Review: Dunlop EP103 Echoplex Delay Pedal

(Image credit: Dunlop Manufacturing)

One of the greatest effects for electric guitar is also one of the earliest—the tape echo unit.

While the Echoplex, which electrical engineer Mike Battle and guitarist Don Dixon developed in 1959 and brought to market in 1961, wasn’t the very first commercially available tape echo, many guitarists still consider it the best.

Of the various tube Echoplex units from the Sixties (EP-1 and EP-2) and solid-state units of the Seventies (EP-3 and EP-4), most guitarists prefer the EP-3 for its preamp (which Dunlop recently duplicated with the EP101 Echoplex Preamp pedal), quiet performance, and enhanced sound quality of its delay signal, which was cleaner and brighter than that of the tube echo units.

No wonder that the EP-3 was the preferred choice of countless pros during the Seventies and Eighties, including Eric Johnson, Brian May, Jimmy Page, Andy Summers, Eddie Van Halen, and many other highly respected players.

Tape echo units fell out of favor as analog and digital delay technology became less expensive, and the bulky size, constant maintenance, service issues, and increasing scarcity of tape also didn’t help either. But for some players nothing else ever sounded quite the same or as good as a genuine Echoplex—until now that is, with the introduction of the EP103 Echoplex Delay.

The EP103 offers the same echo effects and controls as the original EP-3 Echoplex in a compact pedal format that’s the size of a Phase 90, plus a few new features such as an Age mode, selectable stereo or mono modes, an optional tap tempo control, and more. All that’s missing is the sound-on-sound feature, but that’s what loopers are for.


Like the original EP-3 tape echo unit, the Echoplex Delay pedal provides a relatively simple set of controls, consisting of Sustain and Volume knobs as well as a Delay knob that dials in delay times from 40 to 750 milliseconds, similar to the Delay slider that adjusted the placement of the record/erase head on the original tape unit. The Volume knob also provides a push function that engages the Age mode. By holding the Volume control down for about two seconds, users can adjust the Age mode to dial in darker, warmer tones and increased “wow and flutter” modulation that replicates the sound of worn-out tape. The final Age setting can be locked in, allowing users to access it instantly just by pressing down the Volume control.

An internal switch allows users to select a stereo output mode that sends dry and wet signals to separate terminals of a TRS splitter cable. Users can also engage a true bypass relay that cuts off the delay effect when the bypass switch is engaged or a buffered trails bypass mode that allows the delay trails to continue after the effect is bypassed. A wet mode is also available that sends the wet signal only to your amp. The EP103 can store all of these advanced mode settings using a simple knob setting and pressing procedure to access startup mode. The EP103 also includes a Tap jack for the optional MXR M199 Tap Tempo switch, which increases the maximum delay time to four seconds.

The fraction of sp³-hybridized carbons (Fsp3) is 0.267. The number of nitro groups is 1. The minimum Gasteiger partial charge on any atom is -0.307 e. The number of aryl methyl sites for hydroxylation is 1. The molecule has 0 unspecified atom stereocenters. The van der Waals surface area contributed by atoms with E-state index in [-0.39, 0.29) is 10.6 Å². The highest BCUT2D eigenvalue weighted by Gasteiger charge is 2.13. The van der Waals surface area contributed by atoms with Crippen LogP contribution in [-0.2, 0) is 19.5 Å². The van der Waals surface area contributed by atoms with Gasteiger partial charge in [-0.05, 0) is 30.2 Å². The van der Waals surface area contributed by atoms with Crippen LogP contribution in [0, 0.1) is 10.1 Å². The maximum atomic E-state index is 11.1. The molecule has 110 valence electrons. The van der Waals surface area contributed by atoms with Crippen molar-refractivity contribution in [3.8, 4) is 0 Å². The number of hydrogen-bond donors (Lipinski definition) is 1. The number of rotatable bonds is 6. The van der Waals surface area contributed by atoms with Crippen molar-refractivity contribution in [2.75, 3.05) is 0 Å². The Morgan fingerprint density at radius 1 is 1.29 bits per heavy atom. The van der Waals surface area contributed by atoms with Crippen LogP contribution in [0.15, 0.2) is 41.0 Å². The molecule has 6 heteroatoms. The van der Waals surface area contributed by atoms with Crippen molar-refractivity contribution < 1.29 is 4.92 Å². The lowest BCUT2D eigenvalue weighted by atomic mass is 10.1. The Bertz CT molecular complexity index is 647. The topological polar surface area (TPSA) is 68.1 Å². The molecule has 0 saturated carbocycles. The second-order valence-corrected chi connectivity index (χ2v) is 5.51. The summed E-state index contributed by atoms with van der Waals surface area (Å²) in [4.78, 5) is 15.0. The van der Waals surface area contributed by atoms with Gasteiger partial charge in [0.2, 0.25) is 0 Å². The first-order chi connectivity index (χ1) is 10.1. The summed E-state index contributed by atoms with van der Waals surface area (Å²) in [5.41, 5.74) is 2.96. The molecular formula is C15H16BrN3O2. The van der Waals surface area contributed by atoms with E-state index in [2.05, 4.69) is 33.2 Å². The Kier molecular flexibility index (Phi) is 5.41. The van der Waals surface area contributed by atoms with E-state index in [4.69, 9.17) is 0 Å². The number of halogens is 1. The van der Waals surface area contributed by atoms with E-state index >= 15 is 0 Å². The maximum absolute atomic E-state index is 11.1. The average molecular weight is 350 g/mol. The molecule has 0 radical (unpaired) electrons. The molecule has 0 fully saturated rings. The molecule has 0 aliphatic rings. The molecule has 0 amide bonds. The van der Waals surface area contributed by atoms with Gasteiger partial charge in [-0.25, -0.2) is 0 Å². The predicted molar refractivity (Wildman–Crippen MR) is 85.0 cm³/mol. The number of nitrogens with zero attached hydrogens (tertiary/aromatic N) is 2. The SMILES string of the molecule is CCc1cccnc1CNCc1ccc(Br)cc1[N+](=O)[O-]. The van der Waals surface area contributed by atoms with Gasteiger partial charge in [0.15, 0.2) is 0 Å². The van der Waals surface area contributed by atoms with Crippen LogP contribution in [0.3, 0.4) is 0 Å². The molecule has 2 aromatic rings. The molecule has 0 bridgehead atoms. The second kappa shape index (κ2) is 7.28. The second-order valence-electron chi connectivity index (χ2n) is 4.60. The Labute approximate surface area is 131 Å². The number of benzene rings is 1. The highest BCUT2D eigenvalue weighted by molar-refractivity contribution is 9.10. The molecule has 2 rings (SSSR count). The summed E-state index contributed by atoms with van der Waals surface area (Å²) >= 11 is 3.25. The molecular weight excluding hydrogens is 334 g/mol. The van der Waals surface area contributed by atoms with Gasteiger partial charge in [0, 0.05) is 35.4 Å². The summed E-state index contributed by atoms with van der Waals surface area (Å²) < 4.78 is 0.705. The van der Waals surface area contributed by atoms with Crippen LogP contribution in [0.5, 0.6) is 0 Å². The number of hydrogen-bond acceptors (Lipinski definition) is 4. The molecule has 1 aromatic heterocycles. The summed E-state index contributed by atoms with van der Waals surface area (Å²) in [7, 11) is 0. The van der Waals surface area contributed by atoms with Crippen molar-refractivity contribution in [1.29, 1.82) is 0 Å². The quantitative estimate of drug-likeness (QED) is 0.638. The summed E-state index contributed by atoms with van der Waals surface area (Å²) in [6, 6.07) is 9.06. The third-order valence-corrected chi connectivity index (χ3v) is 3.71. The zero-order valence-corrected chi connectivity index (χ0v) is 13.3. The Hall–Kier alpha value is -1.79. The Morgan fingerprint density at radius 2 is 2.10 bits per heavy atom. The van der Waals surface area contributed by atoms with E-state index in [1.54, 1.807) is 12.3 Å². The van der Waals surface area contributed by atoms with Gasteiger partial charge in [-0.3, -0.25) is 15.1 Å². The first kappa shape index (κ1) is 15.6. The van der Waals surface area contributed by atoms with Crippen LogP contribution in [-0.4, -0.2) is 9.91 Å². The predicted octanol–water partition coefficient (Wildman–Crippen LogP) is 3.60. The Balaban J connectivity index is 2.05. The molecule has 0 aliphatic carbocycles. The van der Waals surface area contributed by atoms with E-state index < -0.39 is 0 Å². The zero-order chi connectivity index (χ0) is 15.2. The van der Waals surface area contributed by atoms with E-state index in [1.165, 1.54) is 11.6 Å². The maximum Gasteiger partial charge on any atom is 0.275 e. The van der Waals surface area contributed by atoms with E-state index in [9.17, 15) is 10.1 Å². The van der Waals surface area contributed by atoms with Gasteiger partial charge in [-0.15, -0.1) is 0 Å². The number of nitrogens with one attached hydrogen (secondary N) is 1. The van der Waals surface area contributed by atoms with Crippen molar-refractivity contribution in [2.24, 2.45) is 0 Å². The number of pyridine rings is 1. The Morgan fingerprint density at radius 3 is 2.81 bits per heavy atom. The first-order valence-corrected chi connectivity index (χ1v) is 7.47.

The original EP-3’s echo effect has a characteristic lush, three-dimensional sound that combines delay and warm, natural-sounding reverb. Most digital emulations of this effect sound comparatively flat, but the EP103 absolutely nails the EP-3’s unique character. The Age control is the key to much of this charm, providing the perception of depth and a distinctive pitch warble that’s similar to chorus. Chords sound rich and lively, while individual notes retain body and punch. The echo effects also sound great in front of a distorted amp and maintain excellent definition and clarity.

LIST PRICE $285.70
MANUFACTURER Dunlop Manufacturing,

• The Age mode replicates the warm sound and chorus-like wow and flutter of aged tape to provide truly accurate analog tape tones.

• The optional MXR M199 Tap Tempo switch adds a tap tempo function and increases the maximum delay time from 750ms to four seconds.


The drop-dead gorgeous effects of the original Echoplex tape echo live on again in the wonderfully versatile EP103 pedal, but without the maintenance, cleaning, and other headaches associated with a vintage tape echo unit.

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Chris Gill

Chris is the co-author of Eruption - Conversations with Eddie Van Halen. He is a 40-year music industry veteran who started at Boardwalk Entertainment (Joan Jett, Night Ranger) and Roland US before becoming a guitar journalist in 1991. He has interviewed more than 600 artists, written more than 1,400 product reviews and contributed to Jeff Beck’s Beck 01: Hot Rods and Rock & Roll and Eric Clapton’s Six String Stories.